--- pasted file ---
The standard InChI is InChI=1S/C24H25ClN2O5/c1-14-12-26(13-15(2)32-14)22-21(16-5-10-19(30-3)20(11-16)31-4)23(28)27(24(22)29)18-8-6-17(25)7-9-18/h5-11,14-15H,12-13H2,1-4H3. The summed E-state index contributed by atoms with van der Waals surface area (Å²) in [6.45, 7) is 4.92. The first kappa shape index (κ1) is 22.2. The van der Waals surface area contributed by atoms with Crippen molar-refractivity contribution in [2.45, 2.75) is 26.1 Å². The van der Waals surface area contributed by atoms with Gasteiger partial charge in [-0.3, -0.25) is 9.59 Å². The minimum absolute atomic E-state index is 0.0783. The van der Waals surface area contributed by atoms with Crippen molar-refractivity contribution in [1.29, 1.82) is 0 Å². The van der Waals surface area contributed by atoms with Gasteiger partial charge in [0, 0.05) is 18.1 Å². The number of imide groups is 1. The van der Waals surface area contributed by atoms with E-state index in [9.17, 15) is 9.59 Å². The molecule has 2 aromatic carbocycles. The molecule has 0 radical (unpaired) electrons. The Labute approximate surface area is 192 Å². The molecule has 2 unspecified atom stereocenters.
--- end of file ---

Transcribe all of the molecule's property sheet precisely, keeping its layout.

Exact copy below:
The standard InChI is InChI=1S/C24H25ClN2O5/c1-14-12-26(13-15(2)32-14)22-21(16-5-10-19(30-3)20(11-16)31-4)23(28)27(24(22)29)18-8-6-17(25)7-9-18/h5-11,14-15H,12-13H2,1-4H3. The summed E-state index contributed by atoms with van der Waals surface area (Å²) in [6.45, 7) is 4.92. The first kappa shape index (κ1) is 22.2. The van der Waals surface area contributed by atoms with Crippen molar-refractivity contribution in [2.45, 2.75) is 26.1 Å². The van der Waals surface area contributed by atoms with Gasteiger partial charge in [-0.3, -0.25) is 9.59 Å². The minimum absolute atomic E-state index is 0.0783. The van der Waals surface area contributed by atoms with Crippen molar-refractivity contribution in [1.29, 1.82) is 0 Å². The van der Waals surface area contributed by atoms with Gasteiger partial charge in [0, 0.05) is 18.1 Å². The number of imide groups is 1. The van der Waals surface area contributed by atoms with E-state index in [9.17, 15) is 9.59 Å². The molecule has 2 aromatic carbocycles. The molecule has 0 radical (unpaired) electrons. The Labute approximate surface area is 192 Å². The molecule has 2 unspecified atom stereocenters.